I think much of the cheap mass market stuff is on the low end of the list. I also realize that much of the supplements you take, even the high quality ones, do end up being eliminated anyway.
However, there are many studies show the effectiveness of various substances to help prevent or treat various conditions. For example, resveratrol, indole-3-carbinol (I3C), leutine, various lignans, phenols, polyphenols, cyanidins, and so forth have been fairly heavily researched.
Personally, I take the view that the body will do the best it can with what it has, so why not make sure it gets some effective nutritional help from time to time so it can perhaps ward off common issues better. For example, macular degeneration happens to a fair number of older people, but this condition appears to respond well to lutein and zeaxanthin.
Lutein and age-related macular degeneration
There may be some scientific sense for these results. There seems to be a link between age-related macular degeneration and oxidative stress, some from the actions of light on the retina, and some systemic. As with heart disease, cancer, and other disorders, diets with higher levels of antioxidants, or antioxidant supplements, or both, are associated with less chance of the disease. It is the old healthy living message about eating plenty of fruit and vegetables, getting some exercise, not smoking, and having the odd medicinal glass of what you fancy.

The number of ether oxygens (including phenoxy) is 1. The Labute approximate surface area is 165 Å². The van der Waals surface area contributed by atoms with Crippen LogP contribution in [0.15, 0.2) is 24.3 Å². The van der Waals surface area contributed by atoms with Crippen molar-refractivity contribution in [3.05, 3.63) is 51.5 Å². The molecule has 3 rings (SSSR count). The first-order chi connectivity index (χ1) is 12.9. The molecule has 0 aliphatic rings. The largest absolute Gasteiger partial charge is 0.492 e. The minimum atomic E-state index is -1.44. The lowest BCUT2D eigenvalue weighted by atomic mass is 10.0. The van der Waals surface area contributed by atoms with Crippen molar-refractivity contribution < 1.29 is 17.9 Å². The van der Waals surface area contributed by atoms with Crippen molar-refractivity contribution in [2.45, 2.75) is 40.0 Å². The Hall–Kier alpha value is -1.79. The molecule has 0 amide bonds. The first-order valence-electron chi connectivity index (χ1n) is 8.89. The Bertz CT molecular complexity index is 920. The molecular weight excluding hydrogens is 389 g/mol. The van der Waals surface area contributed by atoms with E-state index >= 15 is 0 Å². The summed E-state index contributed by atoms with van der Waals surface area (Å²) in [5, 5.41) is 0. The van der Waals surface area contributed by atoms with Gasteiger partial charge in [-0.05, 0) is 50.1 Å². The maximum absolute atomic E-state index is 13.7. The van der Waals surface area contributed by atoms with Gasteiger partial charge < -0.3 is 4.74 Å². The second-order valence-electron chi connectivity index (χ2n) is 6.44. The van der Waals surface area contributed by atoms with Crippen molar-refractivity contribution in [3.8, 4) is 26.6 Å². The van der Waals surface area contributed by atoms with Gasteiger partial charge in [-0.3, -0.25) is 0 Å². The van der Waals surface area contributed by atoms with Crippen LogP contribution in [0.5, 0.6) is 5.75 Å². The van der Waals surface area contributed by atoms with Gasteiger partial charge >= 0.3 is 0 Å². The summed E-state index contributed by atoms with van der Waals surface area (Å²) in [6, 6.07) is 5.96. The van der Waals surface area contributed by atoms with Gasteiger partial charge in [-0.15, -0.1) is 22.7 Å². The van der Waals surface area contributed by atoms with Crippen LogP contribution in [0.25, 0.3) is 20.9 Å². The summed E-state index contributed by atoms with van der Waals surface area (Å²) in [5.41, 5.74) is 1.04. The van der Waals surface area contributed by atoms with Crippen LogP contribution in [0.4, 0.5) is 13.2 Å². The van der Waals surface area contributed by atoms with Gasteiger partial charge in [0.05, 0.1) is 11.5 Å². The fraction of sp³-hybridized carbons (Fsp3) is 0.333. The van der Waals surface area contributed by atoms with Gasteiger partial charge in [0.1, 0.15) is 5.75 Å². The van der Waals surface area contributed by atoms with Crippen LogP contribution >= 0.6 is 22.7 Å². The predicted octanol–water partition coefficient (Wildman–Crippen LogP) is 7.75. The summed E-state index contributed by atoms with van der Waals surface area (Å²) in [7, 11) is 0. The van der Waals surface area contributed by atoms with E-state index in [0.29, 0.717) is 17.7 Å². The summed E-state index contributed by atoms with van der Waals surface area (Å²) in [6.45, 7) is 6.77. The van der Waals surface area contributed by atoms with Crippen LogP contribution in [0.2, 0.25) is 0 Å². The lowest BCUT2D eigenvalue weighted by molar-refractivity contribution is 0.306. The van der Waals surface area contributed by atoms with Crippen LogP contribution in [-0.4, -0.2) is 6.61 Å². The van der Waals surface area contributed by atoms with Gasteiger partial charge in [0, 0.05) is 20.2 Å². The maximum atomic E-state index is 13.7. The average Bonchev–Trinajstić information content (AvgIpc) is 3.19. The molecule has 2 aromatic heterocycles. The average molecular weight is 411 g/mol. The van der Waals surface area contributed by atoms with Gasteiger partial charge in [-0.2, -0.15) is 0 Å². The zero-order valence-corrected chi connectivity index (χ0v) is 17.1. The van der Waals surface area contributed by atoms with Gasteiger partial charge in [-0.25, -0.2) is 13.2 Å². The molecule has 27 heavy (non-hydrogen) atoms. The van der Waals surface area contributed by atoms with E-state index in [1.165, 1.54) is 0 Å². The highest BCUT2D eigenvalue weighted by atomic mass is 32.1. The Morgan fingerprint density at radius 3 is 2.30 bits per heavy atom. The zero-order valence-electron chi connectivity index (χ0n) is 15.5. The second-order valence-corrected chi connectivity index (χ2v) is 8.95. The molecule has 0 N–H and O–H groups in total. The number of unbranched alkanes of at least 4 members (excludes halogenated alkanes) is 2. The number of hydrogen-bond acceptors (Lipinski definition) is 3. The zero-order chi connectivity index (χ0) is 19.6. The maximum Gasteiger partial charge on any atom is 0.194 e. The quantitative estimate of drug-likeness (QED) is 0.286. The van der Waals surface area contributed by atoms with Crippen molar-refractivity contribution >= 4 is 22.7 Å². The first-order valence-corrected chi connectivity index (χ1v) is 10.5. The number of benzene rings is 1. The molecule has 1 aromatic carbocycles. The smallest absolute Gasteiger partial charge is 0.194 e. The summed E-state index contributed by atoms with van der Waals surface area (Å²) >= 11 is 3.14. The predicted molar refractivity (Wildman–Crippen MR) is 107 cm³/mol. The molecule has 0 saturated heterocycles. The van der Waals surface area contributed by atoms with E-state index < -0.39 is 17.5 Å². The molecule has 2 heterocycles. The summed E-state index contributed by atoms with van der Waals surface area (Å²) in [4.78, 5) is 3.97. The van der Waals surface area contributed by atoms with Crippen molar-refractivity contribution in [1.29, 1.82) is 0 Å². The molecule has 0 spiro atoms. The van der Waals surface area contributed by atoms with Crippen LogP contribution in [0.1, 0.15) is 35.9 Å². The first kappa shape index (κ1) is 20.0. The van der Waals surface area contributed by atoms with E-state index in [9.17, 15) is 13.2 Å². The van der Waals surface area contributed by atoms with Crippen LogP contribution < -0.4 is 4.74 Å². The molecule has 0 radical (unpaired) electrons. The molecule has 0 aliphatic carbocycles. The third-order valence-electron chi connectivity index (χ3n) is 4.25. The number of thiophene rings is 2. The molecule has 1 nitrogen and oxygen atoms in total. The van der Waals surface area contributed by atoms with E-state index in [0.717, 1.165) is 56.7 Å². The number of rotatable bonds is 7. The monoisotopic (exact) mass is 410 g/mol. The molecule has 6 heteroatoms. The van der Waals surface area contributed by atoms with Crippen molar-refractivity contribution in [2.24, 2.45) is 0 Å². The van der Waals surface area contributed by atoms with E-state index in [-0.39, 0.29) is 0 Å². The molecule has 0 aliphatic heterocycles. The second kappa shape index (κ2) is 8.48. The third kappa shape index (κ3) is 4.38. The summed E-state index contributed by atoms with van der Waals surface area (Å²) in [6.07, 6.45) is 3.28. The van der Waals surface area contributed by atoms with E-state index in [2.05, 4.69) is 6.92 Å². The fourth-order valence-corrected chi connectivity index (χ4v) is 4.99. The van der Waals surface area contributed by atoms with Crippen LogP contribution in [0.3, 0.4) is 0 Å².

Lutein is a yellowish pigment found in egg yolk, some algae, and in many plants. Zeaxanthin is found in small amounts in most fruits and vegetables. Both are found in the retina, and both are found at relatively high concentration in the macular region of the retina. Zeaxanthin is preferentially found in the foveal region and lutein in the perifoveal region. A systematic review  examines how these two pigments might be related to protection against macular degeneration.
Lutein and zeaxanthin may protect the retina in two ways, as antioxidants to oxidative stress from metabolism, and, by filtering short wavelengths of light they also reduce the oxidative effect of blue light.
There are a number of studies that indicate a lower risk of macular degeneration associated with consumption of lutein and zeaxanthin, with their levels in diet, or higher levels in the blood. For instance, in a good epidemiological study of 380 people aged 66-75 years in the UK , people with lower blood levels of lutein plus zeaxanthin were more likely to have age-related macular degeneration (Figure 4).
I’m sure there are many other sources of information than this thing, which came up near the top when I googled for macular degeneration. So, if you supplement with various nutrients it appears that you can lower various risk factors. No guarantees, but if you are prone to developing a condition and don’t supplement to fight it, then what choice does your body have?
Considering that my grandmother has suffered vision issues in her old age and that I’ve had laser surgery which surely stresses the eyes, I’m happy to knew that my multi provides these nutrients as well as many others.